Causes of Bone Loss
Bone loss that occurs as a result of dental issues is commonly due to a of loss of teeth and ongoing periodontitis. Periodontitis occurs when there is bone loss around the teeth. If gingivitis is left untreated, it progresses to periodontitis.
When peridontitis is ongoing or progresses to moderate or severe periodontitis, the amount of bone lost, has serious effects. Infections may also spread and cause bone loss.
Another cause of bone loss is leaving the space where you have lost a tooth, empty. When you lose a tooth and do not replace it with a dental implant for example, the bone begins to shrink. The shrinking occurs because the bone is no longer being stimulated by pressure that occurs from chewing. Up to 25% of bone may be lost in the first year alone due to shrinking or resorption.
Effects of Bone Loss
When you lose a significant amount of bone around your teeth and jaws, the appearance of your face begins to change. Your face may take on a sunken look because a missing tooth was never replaced in that area.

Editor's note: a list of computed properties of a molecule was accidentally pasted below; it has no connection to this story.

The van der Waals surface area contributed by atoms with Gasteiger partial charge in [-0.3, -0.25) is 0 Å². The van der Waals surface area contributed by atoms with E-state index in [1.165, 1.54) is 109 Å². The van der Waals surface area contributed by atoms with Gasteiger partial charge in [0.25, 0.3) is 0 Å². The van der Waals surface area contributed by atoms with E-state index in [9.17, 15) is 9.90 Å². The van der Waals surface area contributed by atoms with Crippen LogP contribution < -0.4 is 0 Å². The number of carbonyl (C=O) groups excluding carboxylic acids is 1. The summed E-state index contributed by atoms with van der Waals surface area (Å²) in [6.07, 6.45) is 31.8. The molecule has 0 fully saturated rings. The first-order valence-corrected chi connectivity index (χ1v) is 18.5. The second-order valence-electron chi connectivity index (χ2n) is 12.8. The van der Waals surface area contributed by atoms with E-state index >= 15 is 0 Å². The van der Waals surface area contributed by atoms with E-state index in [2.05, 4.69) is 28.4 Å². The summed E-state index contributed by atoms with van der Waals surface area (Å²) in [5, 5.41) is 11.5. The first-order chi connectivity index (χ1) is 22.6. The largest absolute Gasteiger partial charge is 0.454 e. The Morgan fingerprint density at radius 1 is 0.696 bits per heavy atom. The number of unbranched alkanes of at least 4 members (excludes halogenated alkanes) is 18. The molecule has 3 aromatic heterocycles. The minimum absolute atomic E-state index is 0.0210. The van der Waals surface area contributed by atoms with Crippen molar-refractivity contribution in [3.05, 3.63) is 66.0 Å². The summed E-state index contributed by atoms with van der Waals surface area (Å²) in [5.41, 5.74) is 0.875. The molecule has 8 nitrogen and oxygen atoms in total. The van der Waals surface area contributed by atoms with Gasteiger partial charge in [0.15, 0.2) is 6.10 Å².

When a tooth is lost, it creates an empty space and nearby teeth will drift into that space. Over time, the alignment of your teeth may change due to drifting teeth. When you lose a tooth, the tooth opposite the now empty area, will continue to erupt more. It does this because there is no tooth above or below it, to stop it from erupting. This is called super eruption. All of these changes to your jaw and nearby teeth can affect the appearance of your smile.
What Can You Do?
If bone loss occurs due to improper oral hygiene care, you can stop it with proper hygiene care at home and at your dental office. Ensure that you are seen frequently by your dentist and hygienist and that you have regular dental exams. Preventive care will help to stop gingivitis from progressing to periodontitis.
If you have a lost a tooth and have an empty space in your mouth, talk to your dental about dental implants or other procedures that can help to close the space.
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